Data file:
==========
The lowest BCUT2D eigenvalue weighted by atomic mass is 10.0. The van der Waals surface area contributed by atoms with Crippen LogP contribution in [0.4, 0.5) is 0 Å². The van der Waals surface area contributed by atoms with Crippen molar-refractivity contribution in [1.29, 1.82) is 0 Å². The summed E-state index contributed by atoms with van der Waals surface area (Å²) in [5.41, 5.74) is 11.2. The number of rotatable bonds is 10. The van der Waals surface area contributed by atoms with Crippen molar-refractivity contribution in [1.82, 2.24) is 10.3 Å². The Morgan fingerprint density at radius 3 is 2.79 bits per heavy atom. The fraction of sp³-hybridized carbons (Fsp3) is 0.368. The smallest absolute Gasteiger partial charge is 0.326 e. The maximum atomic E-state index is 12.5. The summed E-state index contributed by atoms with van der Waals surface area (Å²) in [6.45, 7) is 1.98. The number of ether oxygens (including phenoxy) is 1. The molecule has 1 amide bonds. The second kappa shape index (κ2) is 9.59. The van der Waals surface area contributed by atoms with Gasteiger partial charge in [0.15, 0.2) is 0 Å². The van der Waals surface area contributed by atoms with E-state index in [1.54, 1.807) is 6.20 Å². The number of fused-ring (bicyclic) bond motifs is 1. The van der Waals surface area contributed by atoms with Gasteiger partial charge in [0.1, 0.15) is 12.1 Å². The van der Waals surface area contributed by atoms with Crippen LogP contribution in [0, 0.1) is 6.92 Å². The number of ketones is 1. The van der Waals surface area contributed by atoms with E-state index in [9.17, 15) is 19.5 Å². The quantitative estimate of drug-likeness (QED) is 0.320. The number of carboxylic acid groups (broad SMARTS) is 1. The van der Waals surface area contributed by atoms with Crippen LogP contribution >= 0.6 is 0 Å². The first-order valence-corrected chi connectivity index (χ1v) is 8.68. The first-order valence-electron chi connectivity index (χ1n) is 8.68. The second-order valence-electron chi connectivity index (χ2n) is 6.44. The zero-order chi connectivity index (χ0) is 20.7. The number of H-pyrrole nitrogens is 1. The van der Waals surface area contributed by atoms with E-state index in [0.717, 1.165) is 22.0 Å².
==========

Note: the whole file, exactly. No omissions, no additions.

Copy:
The lowest BCUT2D eigenvalue weighted by atomic mass is 10.0. The van der Waals surface area contributed by atoms with Crippen LogP contribution in [0.4, 0.5) is 0 Å². The van der Waals surface area contributed by atoms with Crippen molar-refractivity contribution in [1.29, 1.82) is 0 Å². The summed E-state index contributed by atoms with van der Waals surface area (Å²) in [5.41, 5.74) is 11.2. The number of rotatable bonds is 10. The van der Waals surface area contributed by atoms with Crippen molar-refractivity contribution in [1.82, 2.24) is 10.3 Å². The Morgan fingerprint density at radius 3 is 2.79 bits per heavy atom. The fraction of sp³-hybridized carbons (Fsp3) is 0.368. The smallest absolute Gasteiger partial charge is 0.326 e. The maximum atomic E-state index is 12.5. The summed E-state index contributed by atoms with van der Waals surface area (Å²) in [6.45, 7) is 1.98. The number of ether oxygens (including phenoxy) is 1. The molecule has 1 amide bonds. The second kappa shape index (κ2) is 9.59. The van der Waals surface area contributed by atoms with Gasteiger partial charge in [0.15, 0.2) is 0 Å². The van der Waals surface area contributed by atoms with E-state index in [1.54, 1.807) is 6.20 Å². The number of fused-ring (bicyclic) bond motifs is 1. The van der Waals surface area contributed by atoms with Gasteiger partial charge in [0.1, 0.15) is 12.1 Å². The van der Waals surface area contributed by atoms with Crippen LogP contribution in [0, 0.1) is 6.92 Å². The number of ketones is 1. The van der Waals surface area contributed by atoms with E-state index in [9.17, 15) is 19.5 Å². The quantitative estimate of drug-likeness (QED) is 0.320. The number of carboxylic acid groups (broad SMARTS) is 1. The van der Waals surface area contributed by atoms with Crippen LogP contribution >= 0.6 is 0 Å². The first-order valence-corrected chi connectivity index (χ1v) is 8.68. The first-order valence-electron chi connectivity index (χ1n) is 8.68. The second-order valence-electron chi connectivity index (χ2n) is 6.44. The zero-order chi connectivity index (χ0) is 20.7. The number of H-pyrrole nitrogens is 1. The van der Waals surface area contributed by atoms with E-state index in [0.717, 1.165) is 22.0 Å².